From studies, we see that winning or losing an election, gaining or breaking up with a boyfriend/girlfriend, passing or not passing an exam (dare I say it), and so on, have far less impact, less intensity and much less duration than people expect them to have. They all have with only a few exceptions, no impact whatsoever on your happiness.

Why? Because happiness is manufactured.

Yes, we manufacture our own happiness, but we think happiness is a thing to be found.

So the next question, what drives human happiness? A question that psychologists have long been interested in and it shouldn’t come as a surprise that there are a number of different views on this. After all, if we all knew the recipe for happiness there would be no problems in the world right?

So let me tell you a story,

One cold morning in Bristol, a man named Gavyn Emery tied a scarf to a lamppost, and on a cardboard tag wrote: “I am not lost.” It was 2016, and rough sleeping in Bristol had risen by more than 800% in seven years. As temperatures plummeted, more people were inspired to do the same, wrapping trees in coats, sticking hats on bollards, warmth for anybody who needed it. Scarves started appearing in Cornwall, Glasgow, London, Cambridge and even Leeds; across the UK through this very long winter it was possible to see a blossoming compassion, visible in wool.

Kindness is not new. It’s pretty old. Aristotle said: “It is the characteristic of the magnanimous man to ask no favour but to be ready to do kindness to others.”

And yet, for a long time it has been seen as sort of… suspicious and a certain selfishness has come to be expected.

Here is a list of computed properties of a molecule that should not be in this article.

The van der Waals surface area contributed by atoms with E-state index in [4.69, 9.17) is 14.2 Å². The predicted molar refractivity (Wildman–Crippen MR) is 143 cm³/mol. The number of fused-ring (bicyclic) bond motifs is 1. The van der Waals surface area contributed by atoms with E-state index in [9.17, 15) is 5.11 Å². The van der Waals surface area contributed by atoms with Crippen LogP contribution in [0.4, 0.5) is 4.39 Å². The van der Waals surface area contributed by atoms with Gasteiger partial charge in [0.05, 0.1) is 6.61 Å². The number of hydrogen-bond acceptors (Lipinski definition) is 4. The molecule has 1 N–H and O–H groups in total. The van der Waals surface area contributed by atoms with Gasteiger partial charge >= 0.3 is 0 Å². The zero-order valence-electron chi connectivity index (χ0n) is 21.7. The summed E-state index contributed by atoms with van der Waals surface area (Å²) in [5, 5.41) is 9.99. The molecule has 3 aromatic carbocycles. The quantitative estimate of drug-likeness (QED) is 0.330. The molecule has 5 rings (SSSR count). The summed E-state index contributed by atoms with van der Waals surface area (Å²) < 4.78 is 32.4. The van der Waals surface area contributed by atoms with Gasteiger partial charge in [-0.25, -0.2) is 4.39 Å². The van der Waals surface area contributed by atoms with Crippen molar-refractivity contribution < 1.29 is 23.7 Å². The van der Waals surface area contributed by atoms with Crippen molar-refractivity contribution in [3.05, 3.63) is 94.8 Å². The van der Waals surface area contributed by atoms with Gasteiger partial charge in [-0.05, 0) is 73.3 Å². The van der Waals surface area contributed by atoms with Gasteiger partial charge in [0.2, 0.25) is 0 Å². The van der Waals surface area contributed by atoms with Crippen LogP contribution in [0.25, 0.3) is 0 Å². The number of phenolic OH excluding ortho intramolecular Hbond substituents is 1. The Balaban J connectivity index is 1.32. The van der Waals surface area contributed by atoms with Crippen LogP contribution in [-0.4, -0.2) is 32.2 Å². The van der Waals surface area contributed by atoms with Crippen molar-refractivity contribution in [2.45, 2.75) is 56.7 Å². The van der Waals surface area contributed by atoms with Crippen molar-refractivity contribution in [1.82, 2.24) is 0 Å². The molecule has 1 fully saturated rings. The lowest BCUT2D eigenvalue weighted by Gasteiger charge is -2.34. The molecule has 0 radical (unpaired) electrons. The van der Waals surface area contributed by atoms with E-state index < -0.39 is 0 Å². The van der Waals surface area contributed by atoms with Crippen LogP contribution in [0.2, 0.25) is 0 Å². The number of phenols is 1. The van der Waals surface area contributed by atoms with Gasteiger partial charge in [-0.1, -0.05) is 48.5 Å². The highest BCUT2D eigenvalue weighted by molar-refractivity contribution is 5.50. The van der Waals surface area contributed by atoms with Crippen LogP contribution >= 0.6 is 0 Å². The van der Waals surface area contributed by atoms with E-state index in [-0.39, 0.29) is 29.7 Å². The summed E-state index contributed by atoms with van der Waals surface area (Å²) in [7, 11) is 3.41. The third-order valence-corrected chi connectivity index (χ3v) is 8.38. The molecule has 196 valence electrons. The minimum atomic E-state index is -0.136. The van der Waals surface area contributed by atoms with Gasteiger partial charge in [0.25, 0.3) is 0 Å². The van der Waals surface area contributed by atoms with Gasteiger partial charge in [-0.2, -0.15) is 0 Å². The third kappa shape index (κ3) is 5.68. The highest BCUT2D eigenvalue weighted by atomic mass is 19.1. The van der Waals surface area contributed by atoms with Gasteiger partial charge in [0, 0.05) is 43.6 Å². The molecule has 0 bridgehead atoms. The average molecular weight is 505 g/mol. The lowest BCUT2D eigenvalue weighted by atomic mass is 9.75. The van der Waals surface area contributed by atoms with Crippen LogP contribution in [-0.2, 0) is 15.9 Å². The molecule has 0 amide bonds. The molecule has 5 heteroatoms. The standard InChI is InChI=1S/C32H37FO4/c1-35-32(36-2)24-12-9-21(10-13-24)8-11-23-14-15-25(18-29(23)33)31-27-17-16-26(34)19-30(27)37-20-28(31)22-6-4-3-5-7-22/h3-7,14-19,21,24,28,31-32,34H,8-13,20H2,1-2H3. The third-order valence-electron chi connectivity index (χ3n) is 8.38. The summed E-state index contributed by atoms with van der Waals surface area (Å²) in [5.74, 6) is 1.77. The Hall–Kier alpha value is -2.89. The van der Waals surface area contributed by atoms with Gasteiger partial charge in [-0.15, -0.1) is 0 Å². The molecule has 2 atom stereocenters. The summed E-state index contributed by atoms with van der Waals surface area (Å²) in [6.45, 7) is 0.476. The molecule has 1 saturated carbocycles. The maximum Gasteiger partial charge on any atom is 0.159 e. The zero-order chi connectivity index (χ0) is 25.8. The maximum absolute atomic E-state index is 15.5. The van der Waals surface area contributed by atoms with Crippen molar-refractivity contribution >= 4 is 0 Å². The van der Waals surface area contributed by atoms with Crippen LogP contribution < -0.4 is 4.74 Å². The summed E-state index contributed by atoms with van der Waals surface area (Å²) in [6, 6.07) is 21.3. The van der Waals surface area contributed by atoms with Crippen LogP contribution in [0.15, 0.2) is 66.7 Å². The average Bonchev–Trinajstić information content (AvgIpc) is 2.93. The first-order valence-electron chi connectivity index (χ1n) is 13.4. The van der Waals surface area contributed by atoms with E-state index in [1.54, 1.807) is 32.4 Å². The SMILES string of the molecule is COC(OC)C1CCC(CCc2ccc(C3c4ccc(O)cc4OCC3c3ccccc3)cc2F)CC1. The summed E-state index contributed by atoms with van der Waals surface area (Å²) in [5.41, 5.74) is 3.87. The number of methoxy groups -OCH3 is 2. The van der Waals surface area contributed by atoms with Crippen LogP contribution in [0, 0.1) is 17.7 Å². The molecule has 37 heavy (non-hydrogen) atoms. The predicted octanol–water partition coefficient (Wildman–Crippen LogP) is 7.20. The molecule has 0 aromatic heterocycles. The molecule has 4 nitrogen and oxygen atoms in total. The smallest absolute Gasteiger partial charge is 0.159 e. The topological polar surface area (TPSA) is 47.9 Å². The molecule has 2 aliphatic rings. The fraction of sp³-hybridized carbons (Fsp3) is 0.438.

To be kind is also to be weak, unfocused on achievement. Unsuccessful. Kindness is seen as a nostalgic throwback to simpler times, or worse, a con. A man who throws his coat over the puddle is a man who onlookers suspect must be protecting something valuable in the mud.

To go out of one’s way to be kind suggests an ulterior motive – who has time to look up from their phone, let alone expose themselves to the discomfort of empathizing with a stranger?

Well today my appeal to you is to be kind.

Remember that big brain we talked about at the beginning. Well, evidence suggests that being kind activates its pleasure centres and ironically this leads to personal satisfaction and ultimately happiness.

So, by worrying less about happiness and moving towards kindness we accidently affect the rise of our own “happiness” and while happiness and kindness are undoubtedly linked, the difference is that happiness is passive, while kindness is active. This means you can choose to do something about it.

Ultimately when we are kind it doesn’t just help that person, it improves our own wellbeing!

So why this message today. Mr Taylor ended his assembly with an appeal to ‘work hard and be kind’ last week and today,13th November, is also coincidently, international day of kindness.

The final question is how will you spend yours?
 


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"In essentials UNITY, in non-essentials LIBERTY, in all things CHARITY"